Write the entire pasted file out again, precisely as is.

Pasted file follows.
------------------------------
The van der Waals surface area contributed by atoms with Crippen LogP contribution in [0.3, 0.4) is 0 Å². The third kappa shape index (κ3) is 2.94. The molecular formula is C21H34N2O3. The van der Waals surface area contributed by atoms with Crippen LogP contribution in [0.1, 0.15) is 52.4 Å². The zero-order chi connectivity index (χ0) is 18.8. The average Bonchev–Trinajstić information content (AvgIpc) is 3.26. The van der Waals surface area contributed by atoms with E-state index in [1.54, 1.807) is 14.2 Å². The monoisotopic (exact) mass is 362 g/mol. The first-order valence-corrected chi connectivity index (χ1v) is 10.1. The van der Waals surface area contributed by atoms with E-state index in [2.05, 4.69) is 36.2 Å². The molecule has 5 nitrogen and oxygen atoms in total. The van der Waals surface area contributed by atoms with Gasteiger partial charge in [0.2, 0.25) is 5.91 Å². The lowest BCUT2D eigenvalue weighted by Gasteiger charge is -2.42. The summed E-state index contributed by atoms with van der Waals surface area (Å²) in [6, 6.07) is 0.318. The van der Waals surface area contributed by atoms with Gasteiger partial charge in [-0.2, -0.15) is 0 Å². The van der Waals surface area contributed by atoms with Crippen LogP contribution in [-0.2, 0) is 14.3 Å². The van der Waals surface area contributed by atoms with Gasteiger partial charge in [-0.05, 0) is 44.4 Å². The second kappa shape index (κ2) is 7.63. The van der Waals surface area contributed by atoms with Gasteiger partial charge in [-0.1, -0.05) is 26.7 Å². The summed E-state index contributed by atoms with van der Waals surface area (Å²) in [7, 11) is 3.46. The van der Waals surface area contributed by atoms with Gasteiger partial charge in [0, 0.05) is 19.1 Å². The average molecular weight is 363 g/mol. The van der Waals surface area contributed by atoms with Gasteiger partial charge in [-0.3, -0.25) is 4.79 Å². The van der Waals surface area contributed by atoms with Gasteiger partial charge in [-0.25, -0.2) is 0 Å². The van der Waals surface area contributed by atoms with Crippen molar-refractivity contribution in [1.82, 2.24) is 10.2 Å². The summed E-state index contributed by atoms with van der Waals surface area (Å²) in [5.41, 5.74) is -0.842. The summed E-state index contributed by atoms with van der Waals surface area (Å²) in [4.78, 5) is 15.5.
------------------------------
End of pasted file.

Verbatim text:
The van der Waals surface area contributed by atoms with Crippen LogP contribution in [0.3, 0.4) is 0 Å². The third kappa shape index (κ3) is 2.94. The molecular formula is C21H34N2O3. The van der Waals surface area contributed by atoms with Crippen LogP contribution in [0.1, 0.15) is 52.4 Å². The zero-order chi connectivity index (χ0) is 18.8. The average Bonchev–Trinajstić information content (AvgIpc) is 3.26. The van der Waals surface area contributed by atoms with E-state index in [1.54, 1.807) is 14.2 Å². The monoisotopic (exact) mass is 362 g/mol. The first-order valence-corrected chi connectivity index (χ1v) is 10.1. The van der Waals surface area contributed by atoms with E-state index in [2.05, 4.69) is 36.2 Å². The molecule has 5 nitrogen and oxygen atoms in total. The van der Waals surface area contributed by atoms with Gasteiger partial charge in [0.2, 0.25) is 5.91 Å². The lowest BCUT2D eigenvalue weighted by Gasteiger charge is -2.42. The summed E-state index contributed by atoms with van der Waals surface area (Å²) in [6, 6.07) is 0.318. The van der Waals surface area contributed by atoms with Gasteiger partial charge in [-0.2, -0.15) is 0 Å². The van der Waals surface area contributed by atoms with Crippen LogP contribution in [-0.2, 0) is 14.3 Å². The van der Waals surface area contributed by atoms with Gasteiger partial charge in [-0.05, 0) is 44.4 Å². The second kappa shape index (κ2) is 7.63. The van der Waals surface area contributed by atoms with Gasteiger partial charge in [-0.1, -0.05) is 26.7 Å². The summed E-state index contributed by atoms with van der Waals surface area (Å²) in [7, 11) is 3.46. The van der Waals surface area contributed by atoms with Gasteiger partial charge in [0, 0.05) is 19.1 Å². The average molecular weight is 363 g/mol. The van der Waals surface area contributed by atoms with Gasteiger partial charge in [-0.3, -0.25) is 4.79 Å². The van der Waals surface area contributed by atoms with Gasteiger partial charge in [-0.25, -0.2) is 0 Å². The van der Waals surface area contributed by atoms with Crippen molar-refractivity contribution in [1.82, 2.24) is 10.2 Å². The summed E-state index contributed by atoms with van der Waals surface area (Å²) in [5.41, 5.74) is -0.842. The summed E-state index contributed by atoms with van der Waals surface area (Å²) in [4.78, 5) is 15.5.